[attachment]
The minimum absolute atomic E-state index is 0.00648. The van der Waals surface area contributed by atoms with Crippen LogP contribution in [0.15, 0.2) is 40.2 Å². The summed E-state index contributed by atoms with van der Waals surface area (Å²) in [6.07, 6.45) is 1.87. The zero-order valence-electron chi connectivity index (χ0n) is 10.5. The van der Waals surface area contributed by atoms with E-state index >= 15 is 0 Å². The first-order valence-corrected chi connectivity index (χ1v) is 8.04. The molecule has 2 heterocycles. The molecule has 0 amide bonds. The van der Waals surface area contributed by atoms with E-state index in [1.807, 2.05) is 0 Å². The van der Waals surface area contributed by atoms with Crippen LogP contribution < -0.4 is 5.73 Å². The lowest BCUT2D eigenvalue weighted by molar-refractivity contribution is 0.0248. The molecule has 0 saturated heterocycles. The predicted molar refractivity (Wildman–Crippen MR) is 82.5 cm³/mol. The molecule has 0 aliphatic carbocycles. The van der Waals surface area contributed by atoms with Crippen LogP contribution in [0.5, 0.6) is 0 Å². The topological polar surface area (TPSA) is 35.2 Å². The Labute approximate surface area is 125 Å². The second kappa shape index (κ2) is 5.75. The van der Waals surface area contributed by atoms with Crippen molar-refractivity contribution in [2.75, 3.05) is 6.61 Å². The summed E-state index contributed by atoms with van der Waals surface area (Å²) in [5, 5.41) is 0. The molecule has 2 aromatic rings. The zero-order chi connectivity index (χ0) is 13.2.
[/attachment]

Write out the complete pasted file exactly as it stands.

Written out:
The minimum absolute atomic E-state index is 0.00648. The van der Waals surface area contributed by atoms with Crippen LogP contribution in [0.15, 0.2) is 40.2 Å². The summed E-state index contributed by atoms with van der Waals surface area (Å²) in [6.07, 6.45) is 1.87. The zero-order valence-electron chi connectivity index (χ0n) is 10.5. The van der Waals surface area contributed by atoms with E-state index >= 15 is 0 Å². The first-order valence-corrected chi connectivity index (χ1v) is 8.04. The molecule has 2 heterocycles. The molecule has 0 amide bonds. The van der Waals surface area contributed by atoms with E-state index in [1.807, 2.05) is 0 Å². The van der Waals surface area contributed by atoms with Crippen LogP contribution < -0.4 is 5.73 Å². The lowest BCUT2D eigenvalue weighted by molar-refractivity contribution is 0.0248. The molecule has 0 saturated heterocycles. The predicted molar refractivity (Wildman–Crippen MR) is 82.5 cm³/mol. The molecule has 0 aliphatic carbocycles. The van der Waals surface area contributed by atoms with Crippen LogP contribution in [0.5, 0.6) is 0 Å². The topological polar surface area (TPSA) is 35.2 Å². The Labute approximate surface area is 125 Å². The second kappa shape index (κ2) is 5.75. The van der Waals surface area contributed by atoms with Crippen molar-refractivity contribution in [2.75, 3.05) is 6.61 Å². The summed E-state index contributed by atoms with van der Waals surface area (Å²) in [5, 5.41) is 0. The molecule has 2 aromatic rings. The zero-order chi connectivity index (χ0) is 13.2.